Do we really know how to listen to someone when they are talking or are we only thinking about the next thing we want to talk about? When we have something new or something exciting going on in our lives we only want our friends to listen to what we have to say; we do care about them, it's just that we can't stop talking about ourselves. When I was planning my wedding that's all I wanted my friends and family to know about, but I'm sure they didn't care about half of it! To share with us how you can listen more and** 5 Ways to Stop Talking About Yourself**, here is guest blogger Danielle from EatBreatheBlog...
Sometimes You Can't Help to Talk About Yourself...
Danielle is a business-savvy marketer and brand strategist who’s confident in her life- both professional and personal. She’s also committed to her boyfriend of three years, despite a rocky path down the dating road to get there. Read her musings on living a healthy, active lifestyle at eatbreatheblog.com.
"I came to a startling realization at the end of recent conversation with a colleague of mine. She was asking me if I had any recommendations for booking a Chicago hotel since she's new to the area. I briefly mentioned a hotel where I've stayed and then launched into a 40-minute tirade about my weekend. What? That wasn't what she wanted. I barely even talked about Chicago hotels, much less handed out recommendations. Embarrassed, I apologized and tried to laugh it off. She said it was fine, but still gave me the look that says, "Are you one of those people? The person who never shuts up about herself?" We love talking about ourselves. It's part of human nature. But listening to others and carrying on a productive conversation is key to fostering strong relationships. If you're concerned that you spend too much time talking about yourself, check out these few tips to give yourself a conversational reality check."
Listening is harder than you might think, even if it's just for half an hour. Often, our version of listening involves processing the other person's words and thinking of what to say in return. It's rare when we're able to just sit and listen, without the obligation or intention to reply.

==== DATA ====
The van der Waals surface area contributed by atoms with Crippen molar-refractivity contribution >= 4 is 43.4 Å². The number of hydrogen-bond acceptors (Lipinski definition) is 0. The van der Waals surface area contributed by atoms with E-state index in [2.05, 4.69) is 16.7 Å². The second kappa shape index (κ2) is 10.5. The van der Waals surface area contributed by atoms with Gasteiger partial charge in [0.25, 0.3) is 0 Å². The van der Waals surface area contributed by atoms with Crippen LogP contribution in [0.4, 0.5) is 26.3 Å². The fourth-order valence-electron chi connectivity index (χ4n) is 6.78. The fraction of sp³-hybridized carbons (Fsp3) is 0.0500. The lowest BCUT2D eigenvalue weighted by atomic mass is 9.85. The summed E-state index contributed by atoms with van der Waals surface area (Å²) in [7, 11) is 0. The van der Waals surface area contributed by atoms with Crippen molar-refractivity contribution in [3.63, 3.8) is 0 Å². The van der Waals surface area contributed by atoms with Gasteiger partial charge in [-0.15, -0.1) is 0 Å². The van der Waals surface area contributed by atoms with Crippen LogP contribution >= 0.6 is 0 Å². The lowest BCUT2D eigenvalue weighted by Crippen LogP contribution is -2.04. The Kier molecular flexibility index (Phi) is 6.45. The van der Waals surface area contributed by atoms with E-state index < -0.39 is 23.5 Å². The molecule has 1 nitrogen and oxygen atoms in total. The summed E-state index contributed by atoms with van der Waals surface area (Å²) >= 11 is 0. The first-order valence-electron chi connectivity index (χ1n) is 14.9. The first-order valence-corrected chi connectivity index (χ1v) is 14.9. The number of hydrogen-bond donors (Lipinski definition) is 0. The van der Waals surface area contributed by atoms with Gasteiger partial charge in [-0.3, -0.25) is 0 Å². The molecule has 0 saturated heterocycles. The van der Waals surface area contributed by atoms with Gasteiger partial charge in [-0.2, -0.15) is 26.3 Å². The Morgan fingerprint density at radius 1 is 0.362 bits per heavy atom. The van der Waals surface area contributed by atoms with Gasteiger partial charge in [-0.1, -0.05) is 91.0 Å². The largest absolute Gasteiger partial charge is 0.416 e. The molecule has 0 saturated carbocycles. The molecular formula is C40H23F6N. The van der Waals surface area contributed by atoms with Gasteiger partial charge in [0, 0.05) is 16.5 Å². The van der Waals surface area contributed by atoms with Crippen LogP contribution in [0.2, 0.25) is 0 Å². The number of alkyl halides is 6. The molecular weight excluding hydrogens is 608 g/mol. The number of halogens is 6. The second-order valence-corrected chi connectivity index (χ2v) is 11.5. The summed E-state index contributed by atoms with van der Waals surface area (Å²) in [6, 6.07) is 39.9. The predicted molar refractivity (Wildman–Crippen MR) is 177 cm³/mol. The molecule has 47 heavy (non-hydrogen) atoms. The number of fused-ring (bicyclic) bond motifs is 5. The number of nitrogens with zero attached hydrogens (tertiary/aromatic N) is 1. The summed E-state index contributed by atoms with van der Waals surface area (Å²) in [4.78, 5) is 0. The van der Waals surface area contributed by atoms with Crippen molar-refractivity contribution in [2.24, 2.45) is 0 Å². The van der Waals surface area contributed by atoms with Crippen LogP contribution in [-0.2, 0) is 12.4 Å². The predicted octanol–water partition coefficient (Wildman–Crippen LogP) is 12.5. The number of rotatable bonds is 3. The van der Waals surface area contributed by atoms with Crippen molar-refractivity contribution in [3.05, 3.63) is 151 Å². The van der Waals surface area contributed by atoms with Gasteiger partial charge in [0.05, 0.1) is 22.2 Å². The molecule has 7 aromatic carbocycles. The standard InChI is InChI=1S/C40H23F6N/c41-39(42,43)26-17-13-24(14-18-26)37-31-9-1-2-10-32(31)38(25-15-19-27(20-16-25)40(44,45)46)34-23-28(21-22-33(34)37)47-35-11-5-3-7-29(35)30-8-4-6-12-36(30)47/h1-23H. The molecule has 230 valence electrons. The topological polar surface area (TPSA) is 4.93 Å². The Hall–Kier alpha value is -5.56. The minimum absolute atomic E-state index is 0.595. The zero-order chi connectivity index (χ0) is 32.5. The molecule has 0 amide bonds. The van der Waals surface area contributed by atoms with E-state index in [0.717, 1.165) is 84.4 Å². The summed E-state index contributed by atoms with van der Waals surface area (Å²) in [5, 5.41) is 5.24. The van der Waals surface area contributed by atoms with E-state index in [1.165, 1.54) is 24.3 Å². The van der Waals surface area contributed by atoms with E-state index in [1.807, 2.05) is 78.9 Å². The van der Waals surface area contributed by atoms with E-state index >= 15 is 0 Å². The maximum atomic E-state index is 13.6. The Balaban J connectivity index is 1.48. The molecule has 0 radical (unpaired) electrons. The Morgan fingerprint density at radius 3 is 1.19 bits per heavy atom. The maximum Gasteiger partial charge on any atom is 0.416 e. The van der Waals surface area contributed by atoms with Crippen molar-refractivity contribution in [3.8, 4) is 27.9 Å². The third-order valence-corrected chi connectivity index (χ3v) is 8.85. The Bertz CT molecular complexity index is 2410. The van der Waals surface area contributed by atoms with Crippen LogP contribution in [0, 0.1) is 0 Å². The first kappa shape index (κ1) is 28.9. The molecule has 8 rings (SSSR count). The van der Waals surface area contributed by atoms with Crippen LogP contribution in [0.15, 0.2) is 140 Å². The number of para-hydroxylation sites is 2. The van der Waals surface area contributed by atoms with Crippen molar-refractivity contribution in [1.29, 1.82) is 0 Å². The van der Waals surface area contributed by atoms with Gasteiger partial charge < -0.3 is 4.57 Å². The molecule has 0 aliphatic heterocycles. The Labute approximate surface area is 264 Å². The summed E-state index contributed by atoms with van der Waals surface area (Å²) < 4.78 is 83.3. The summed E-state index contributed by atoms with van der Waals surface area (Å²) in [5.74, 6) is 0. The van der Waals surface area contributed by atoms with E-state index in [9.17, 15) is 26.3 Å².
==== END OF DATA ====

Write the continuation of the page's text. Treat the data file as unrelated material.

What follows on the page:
If you've never had someone just listen to you, without the expectation of a two-way conversation, you can imagine it's very calming. Start by asking a friend about their day, work, family or even pets and listen to their reply, without thinking about what to say about your own day. Show an honest interest in their answer and about what they have to say. If you're asked a question, avoid long answers and shift the focus back quickly before it's too late and you're 15 minutes into a personal story.
Ask questions that require a long response. If you know about their interests or hobbies, ask about something in that area. Engage them further by asking thoughtful follow-up questions. You could learn something new about them, or about their area of expertise.
To keep the conversation equal, try making your answer into a question that requires their input as well. If you're both familiar with a topic and would love to talk about it, you might say, "Yeah, I love that whole album? What's your favorite song?" Give them time to answer without immediately jumping in and giving them your entire 12-track rundown. Make sure you hear out someone else's opinion before you state your own.
This one is difficult. We're so used to thinking about what we have to do later, of where we have to be, or what we're going to eat for lunch tomorrow that we sometimes forget to think of others. Try to get in the habit of thinking about if your cousin is enjoying her trip or Aruba or how your mom's stew turned out. That way, when she gets back, you'll be primed to sit and listen, instead of yammering about your week at the office. Try starting your thoughts with something besides "I" or "Me". Once you get in the mindset and habit of thinking of others, you'll be more likely to keep your mouth shut during conversation and listen to what your friends and family have to say.
In my case, the conversation began with a purpose. Sure, someone came to me with a question, meaning she wanted to hear my answer, but I got completely sidetracked and failed to ever really answer the question she asked.
Do your best to stay on track. No one likes to listen to a rambling, 20-minute odyssey of information you don't need and never wanted to hear in the first place. Stay focused on the initial intent of the conversation and do your best to remain true.
Talking about yourself is a natural tendency. Harnessing that inclination and learning how to listen, engage in two-way interactions and properly answer questions will make you an excellent and desirable conversationalist.
We want to thank Danielle for stopping by All Women Stalkto share these great communication tips with us and we hope they will help you the next time you are hanging out with friends and family. Readers, have you caught yourself talking too much and not being able to stop talking about yourself?
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